Parc des Buttes Chaumont is the third largest public park in Paris after Jardin du Tuileries and Jardin du Vilette. It is located in the 19 arrondissement, spread on 247, 316 square meters, and encompasses over five kilometers of pathways. Parc des Buttes Chaumont, which literally means “bald mount hill”, is one of Parisians’ favorite parks.
History of Parc des Buttes Chaumont
Although it is rich in contour and stunning in natural beauty, Parc des Buttes Chaumont is not a natural park. Not only unattractive and abandoned, the area where Parc des Buttes Chaumont lies today was a limestone quarry public waste ground back in the 19th century.
Things started to turn well for the area when the city of Paris bought it in 1862. Napoleon III, the King at that time, decided to create a public park for the working class who lived around the neighborhood. The reconstruction of the park is also part of a bigger Paris remodeling plan which was lead by Baron Haussmann.
The main architect of the park development was Jean-Charles Alphand. He was assisted by an expert in horticulture, Jean-Pierre Barillet-Deschamps, an expert in engineering, Belgrand, and another architect, Gabriel Davioud. It took four whole years to remodel the landscape in the area into a beautiful park. Upon its completion, Parc des Buttes Chaumont was opened to welcome the celebration of the Universal Exhibition on April 1, 1867.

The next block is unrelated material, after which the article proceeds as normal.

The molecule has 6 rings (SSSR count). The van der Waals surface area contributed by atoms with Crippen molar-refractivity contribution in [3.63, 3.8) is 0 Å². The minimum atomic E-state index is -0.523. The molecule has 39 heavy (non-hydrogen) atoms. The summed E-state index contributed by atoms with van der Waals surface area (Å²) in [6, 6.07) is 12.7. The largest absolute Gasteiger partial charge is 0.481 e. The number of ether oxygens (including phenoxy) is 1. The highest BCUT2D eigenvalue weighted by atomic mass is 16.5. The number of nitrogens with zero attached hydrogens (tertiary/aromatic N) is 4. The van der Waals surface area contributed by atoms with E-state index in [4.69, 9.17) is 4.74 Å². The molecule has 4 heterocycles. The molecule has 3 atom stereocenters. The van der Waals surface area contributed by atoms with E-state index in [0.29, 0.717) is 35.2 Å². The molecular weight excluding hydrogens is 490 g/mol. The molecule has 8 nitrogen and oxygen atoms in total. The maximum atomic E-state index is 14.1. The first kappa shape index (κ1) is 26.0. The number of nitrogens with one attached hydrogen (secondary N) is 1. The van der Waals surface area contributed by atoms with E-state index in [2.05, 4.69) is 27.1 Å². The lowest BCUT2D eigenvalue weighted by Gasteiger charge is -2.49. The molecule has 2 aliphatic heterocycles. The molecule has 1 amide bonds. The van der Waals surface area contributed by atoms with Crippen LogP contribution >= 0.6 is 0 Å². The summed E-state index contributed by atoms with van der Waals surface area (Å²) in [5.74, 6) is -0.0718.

Parc des Buttes Chaumont Today
There are many attractions and interesting spots to enjoy in Parc des Buttes Chaumont. As it has been stated in the beginning of this article, the park has various landscapes as the result of the carefully-planned park design. There are one lake, several English and Chinese gardens, a grotto with 20-meter high waterfall, several cliffs, bridges, and one most prominent attraction in Parc des Buttes Chaumont, the Sybille shrine which is located on the top of a 32 meters man-made cliff surrounded by a lake.
Sybille shrine is a Corinthian-style construction which was built to model the ancient Roman Temple of Vesta which was located in Tivoli, Italy. The shrine stood romantically on the edge of a cliff surrounded by a circular lake designed by Haussmann. Over the lake, there is a 63-meter long suspension bridge which was just recently renovated in 2009. There is also another bridge of 22-meter long which was known as “suicide bridge” due to its enormous height, connecting the shrine to the southern area of the park.
Three restaurants, Pavillon du Lac, Pavillon Puebla, and Rosa Bonheur, are ready to satisfy your hunger whenever you visit the park. There are also two Guignol theaters which serve as tourist attractions since their establishment in 1892. For visitors’ convenience, the park is now facilitated with free wi-fi connection.
Parc des Buttes Chaumont also stores numerous indigenous and exotic trees, mostly from Asia such as Himalayan cedars, bamboo-leafed prickly ashes, Siberian elms, Byzantine hazelnuts, Ginko Biloba, and Lebanese cedars which have been planted since 1880. The park also grows giant sequoia which is recorded as one of largest plants in the world. In total, there are more than 47 species of plants, trees, and shrubs.
Visiting Parc des Buttes Chaumont
The park is located between Rue Manin and Rue Botzaris. There are two ways to get to Parc des Buttes Chaumont by metro. You can stop at Buttes-Chaumont station or Botzaris station.
There are in total 13 gates that serve as the park’s entrances. The main gate is located at Place Armand-Carrel in the 19th arrondissement. There are other five large gates while the other seven are small gates around the park’s perimeter.